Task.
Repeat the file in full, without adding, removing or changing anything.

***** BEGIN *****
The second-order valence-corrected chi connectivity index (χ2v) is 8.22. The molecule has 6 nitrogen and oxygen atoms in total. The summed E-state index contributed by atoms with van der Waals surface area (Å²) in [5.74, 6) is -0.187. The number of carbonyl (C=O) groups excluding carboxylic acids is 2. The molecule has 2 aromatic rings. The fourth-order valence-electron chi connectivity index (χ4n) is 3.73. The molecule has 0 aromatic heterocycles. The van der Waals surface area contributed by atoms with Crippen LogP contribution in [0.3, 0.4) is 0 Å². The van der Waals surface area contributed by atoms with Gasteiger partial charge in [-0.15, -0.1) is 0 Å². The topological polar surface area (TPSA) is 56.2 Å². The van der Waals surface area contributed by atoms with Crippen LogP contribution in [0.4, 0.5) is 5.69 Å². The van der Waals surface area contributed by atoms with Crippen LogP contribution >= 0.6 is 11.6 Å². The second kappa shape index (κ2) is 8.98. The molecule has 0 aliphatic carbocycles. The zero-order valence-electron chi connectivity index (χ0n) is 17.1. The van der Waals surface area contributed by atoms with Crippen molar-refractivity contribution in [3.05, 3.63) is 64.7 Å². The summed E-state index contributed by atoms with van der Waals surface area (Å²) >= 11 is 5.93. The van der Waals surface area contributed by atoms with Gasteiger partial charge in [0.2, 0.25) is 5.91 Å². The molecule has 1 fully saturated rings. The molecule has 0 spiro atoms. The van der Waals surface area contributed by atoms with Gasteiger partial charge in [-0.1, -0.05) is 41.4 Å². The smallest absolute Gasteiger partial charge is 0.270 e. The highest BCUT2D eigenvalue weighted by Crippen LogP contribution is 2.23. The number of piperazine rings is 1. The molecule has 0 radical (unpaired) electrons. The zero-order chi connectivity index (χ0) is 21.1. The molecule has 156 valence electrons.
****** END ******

The second-order valence-corrected chi connectivity index (χ2v) is 8.22. The molecule has 6 nitrogen and oxygen atoms in total. The summed E-state index contributed by atoms with van der Waals surface area (Å²) in [5.74, 6) is -0.187. The number of carbonyl (C=O) groups excluding carboxylic acids is 2. The molecule has 2 aromatic rings. The fourth-order valence-electron chi connectivity index (χ4n) is 3.73. The molecule has 0 aromatic heterocycles. The van der Waals surface area contributed by atoms with Crippen LogP contribution in [0.3, 0.4) is 0 Å². The van der Waals surface area contributed by atoms with Gasteiger partial charge in [-0.15, -0.1) is 0 Å². The topological polar surface area (TPSA) is 56.2 Å². The van der Waals surface area contributed by atoms with Crippen LogP contribution in [0.4, 0.5) is 5.69 Å². The van der Waals surface area contributed by atoms with Crippen LogP contribution >= 0.6 is 11.6 Å². The second kappa shape index (κ2) is 8.98. The molecule has 0 aliphatic carbocycles. The zero-order valence-electron chi connectivity index (χ0n) is 17.1. The van der Waals surface area contributed by atoms with Crippen molar-refractivity contribution in [3.05, 3.63) is 64.7 Å². The summed E-state index contributed by atoms with van der Waals surface area (Å²) >= 11 is 5.93. The van der Waals surface area contributed by atoms with Gasteiger partial charge in [0.2, 0.25) is 5.91 Å². The molecule has 1 fully saturated rings. The molecule has 0 spiro atoms. The van der Waals surface area contributed by atoms with Gasteiger partial charge in [-0.1, -0.05) is 41.4 Å². The smallest absolute Gasteiger partial charge is 0.270 e. The highest BCUT2D eigenvalue weighted by Crippen LogP contribution is 2.23. The number of piperazine rings is 1. The molecule has 0 radical (unpaired) electrons. The zero-order chi connectivity index (χ0) is 21.1. The molecule has 156 valence electrons.